Progression and regression of Elschnig pearls within 1-day-intervals illustrate the dynamic behaviour of PCO

October 1, 2005

The formation of Elschnig pearls is a highly dynamic process and is detectable even over very short time intervals. Elschnig pearls can appear or disappear within one day, according to Oliver Findl, MD, from the Medical University of Vienna, Austria.

Clinically, posterior capsule opacification (PCO) has two different components: a regeneratory and a fibrotic component. Regeneratory PCO is more common and is the main reason for a decrease in visual function after implantation of an intraocular lens (IOL). Regeneratory PCO is thought to be caused by residual equatorial lens epithelium cells (LEC) that migrate and proliferate between the posterior capsule and the IOL, first forming mono-layers of cells and later Elschnig pearls, mainly responsible for decreased visual acuity and loss of contrast sensitivity.

Dr Findl and co-workers investigated the changes of Elschnig pearls in 26 pseudophakic eyes with severe PCO in a prospective study.

Between day 0 and 14, there was a strong correlation between increase and decrease in pearl size, illustrating that cases with a high progression of Elschnig pearls also show a high regression, which can be interpreted as a high turn-over of Elschnig pearls.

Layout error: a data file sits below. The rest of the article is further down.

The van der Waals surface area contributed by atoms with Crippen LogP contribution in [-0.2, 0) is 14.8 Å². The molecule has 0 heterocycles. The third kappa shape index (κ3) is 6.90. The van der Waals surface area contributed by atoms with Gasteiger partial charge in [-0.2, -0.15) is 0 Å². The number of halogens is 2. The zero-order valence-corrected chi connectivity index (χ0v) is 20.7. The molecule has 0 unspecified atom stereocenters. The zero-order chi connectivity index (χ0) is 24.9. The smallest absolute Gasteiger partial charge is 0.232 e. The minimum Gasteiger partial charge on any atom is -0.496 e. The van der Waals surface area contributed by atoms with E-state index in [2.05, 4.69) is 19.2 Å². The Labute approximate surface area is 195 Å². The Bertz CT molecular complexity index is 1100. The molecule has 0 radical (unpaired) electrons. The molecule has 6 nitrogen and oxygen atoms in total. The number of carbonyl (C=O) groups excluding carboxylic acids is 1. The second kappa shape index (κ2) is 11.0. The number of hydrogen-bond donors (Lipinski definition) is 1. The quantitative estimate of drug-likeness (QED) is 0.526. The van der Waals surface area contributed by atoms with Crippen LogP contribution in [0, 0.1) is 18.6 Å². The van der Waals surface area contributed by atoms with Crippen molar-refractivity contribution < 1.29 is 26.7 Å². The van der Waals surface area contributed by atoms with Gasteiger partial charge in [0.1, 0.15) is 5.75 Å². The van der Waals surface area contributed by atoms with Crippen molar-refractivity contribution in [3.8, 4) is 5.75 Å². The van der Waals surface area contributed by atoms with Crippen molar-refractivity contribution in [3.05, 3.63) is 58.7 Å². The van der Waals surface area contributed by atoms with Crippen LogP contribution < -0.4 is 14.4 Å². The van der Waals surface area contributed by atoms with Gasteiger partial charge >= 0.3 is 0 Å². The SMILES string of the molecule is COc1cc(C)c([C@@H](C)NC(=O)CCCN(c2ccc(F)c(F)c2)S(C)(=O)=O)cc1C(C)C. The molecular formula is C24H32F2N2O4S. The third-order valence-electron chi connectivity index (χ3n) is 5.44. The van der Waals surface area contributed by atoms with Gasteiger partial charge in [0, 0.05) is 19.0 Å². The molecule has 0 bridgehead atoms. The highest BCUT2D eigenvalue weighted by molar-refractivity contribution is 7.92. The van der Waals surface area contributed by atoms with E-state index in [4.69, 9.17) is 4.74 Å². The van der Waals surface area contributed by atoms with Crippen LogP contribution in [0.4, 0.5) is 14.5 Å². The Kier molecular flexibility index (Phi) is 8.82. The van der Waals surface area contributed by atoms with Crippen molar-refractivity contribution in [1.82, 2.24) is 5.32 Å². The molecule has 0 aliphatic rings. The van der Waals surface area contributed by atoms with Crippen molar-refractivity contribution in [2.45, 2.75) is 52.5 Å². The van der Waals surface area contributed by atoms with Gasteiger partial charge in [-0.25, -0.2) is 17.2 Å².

"Several questions still remain unanswered," said Dr Findl. "First, what are the factors influencing the dynamics of change of PCO, which vary between patients? Do these differences arise as a result of unknown patient factors, or because of differences in IOL material, for example," he questioned. "Second, what is the average life-time of a pearl? We saw pearls appear and disappear within days but, on the other hand, pearls remained unchanged over the course of weeks. These questions must be answered," insisted Findl. To address these issues, a further investigation with a larger cohort of patients is essential.

The dynamic behaviour of PCO development observed strongly implies that it may be possible to influence this development through pharmaceutical intervention. Because PCO is still the major restricting factor in lens refilling procedures in the animal setting to allow for restoration of accommodation, the possibility of impeding PCO development with pharmaceuticals would be a significant advance. Further, this would have favourable implications for PCO treatment in developing countries where Nd:YAG laser treatment is less freely available.

According to Oliver Findl, the reproducibility of the assessment in this study was found to be good, however, because of the complexity of analysis, this evaluation method is not appropriate for studies with larger numbers of images. For that purpose, semi-automated evaluation software was recently developed to enable analysis of a greater number of images in a shorter timeframe. Should the new system prove effective, Findl plans to perform interventional trials to test the efficacy of therapeutic agents on the dynamic behaviour of PCO.

Oliver Findl, MD, is Associate Professor of Ophthalmology at the Department of Ophthalmology, Medical University of Vienna, Austria. He may be reached at +43 1 40 400 7967; oliver.findl@meduniwien.ac.at